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Newby question. Rear shoes a must?

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  • Newby question. Rear shoes a must?

    Just bought a sound 17 year old that was formerly a 4'-4'6" jumper. The only reason he is not now is I don't have aspirations that high and will max out at 3'6". I live in an area that gets snow and pull my eventers shoes in the fall after competitions are over. New guy will go out on daily turn out and we may do some competing in the winter but indoors. I am thinking of pulling his rear shoes for better footing when it freezes. Any reason why I couldn't try?
    "Punch him in the wiener. Then leave." AffirmedHope

  • #2
    If his hoof quality looks good then I’d try it out. If you wanted to be thorough you could get X-rays to check sole depth. That’s the biggest tell as to weather they’ll be ouchie.

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    • #3
      I think I'd consult with your farrier who is now shoeing him. If s/he feels the horse has no need for rear shoes from a support/structure/corrective reason, pull them. The only horse I've had in rear shoes over winter was my Morgan who was in CT and we frequently rode in the deep snow and on paved roads and gravel, etc. that could be hard on bare feet.
      ~~ How do you catch a loose horse? Make a noise like a carrot! - British Cavalry joke ~~

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      • #4
        Probably worth a quick note to the old owners who might be able to tell you if they ever pulled his hind shoes. And yes, definitely worth a conversation with your current farrier. I often pull hind shoes (and sometimes fronts too) on my young horses when the show season is over. Most are perfectly fine, some seem happier in shoes. But usually it's not an overt discomfort issue, but more of an "if we jump they feel underpowered" problem...at least in relation to hind shoes.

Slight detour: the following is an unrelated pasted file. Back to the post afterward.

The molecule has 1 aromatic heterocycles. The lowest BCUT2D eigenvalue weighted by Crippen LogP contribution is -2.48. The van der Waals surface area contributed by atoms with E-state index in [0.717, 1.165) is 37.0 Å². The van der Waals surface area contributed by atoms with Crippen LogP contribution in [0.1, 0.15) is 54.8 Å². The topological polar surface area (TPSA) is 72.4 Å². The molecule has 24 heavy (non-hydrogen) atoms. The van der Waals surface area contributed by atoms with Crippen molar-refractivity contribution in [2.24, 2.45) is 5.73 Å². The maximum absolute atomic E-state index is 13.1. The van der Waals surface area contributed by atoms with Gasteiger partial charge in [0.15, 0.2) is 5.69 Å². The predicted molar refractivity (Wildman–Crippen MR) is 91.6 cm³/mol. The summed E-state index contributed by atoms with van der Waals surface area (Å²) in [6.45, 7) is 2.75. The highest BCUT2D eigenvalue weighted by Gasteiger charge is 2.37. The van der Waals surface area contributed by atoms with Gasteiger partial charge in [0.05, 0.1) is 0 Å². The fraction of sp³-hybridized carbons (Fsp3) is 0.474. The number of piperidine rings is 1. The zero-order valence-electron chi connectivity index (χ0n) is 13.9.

__________________________________
        Flying F Sport Horses
        Horses in the NW

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        • #5
          He”lL become much more likely to pull his front shoes if you pull the back shoes. Better to pull all.

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          • #6
            Originally posted by Rolltop2013 View Post
            He”lL become much more likely to pull his front shoes if you pull the back shoes. Better to pull all.
            I’ve never heard this. What’s the thought behind it?

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            • #7
              Originally posted by Rolltop2013 View Post
              He”lL become much more likely to pull his front shoes if you pull the back shoes. Better to pull all.
              I've never heard of this in my life.

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              • #8
                Originally posted by Rolltop2013 View Post
                He”lL become much more likely to pull his front shoes if you pull the back shoes. Better to pull all.
                I'll jump in with everyone else. I have never found that my unshod-behind horses are more likely to pull shoes. I could buy the premise if you were gong the direction of adding hinds to a horse who hadn't had them....if the hind shoes made the horse more comfortable behind and had them using themselves a bit more AND the farrier paid no attention to the change and left a bit more behind the heel up front. But in my experience, going in the direction of pulling the hinds does not impact the likelihood of pulling the fronts at all.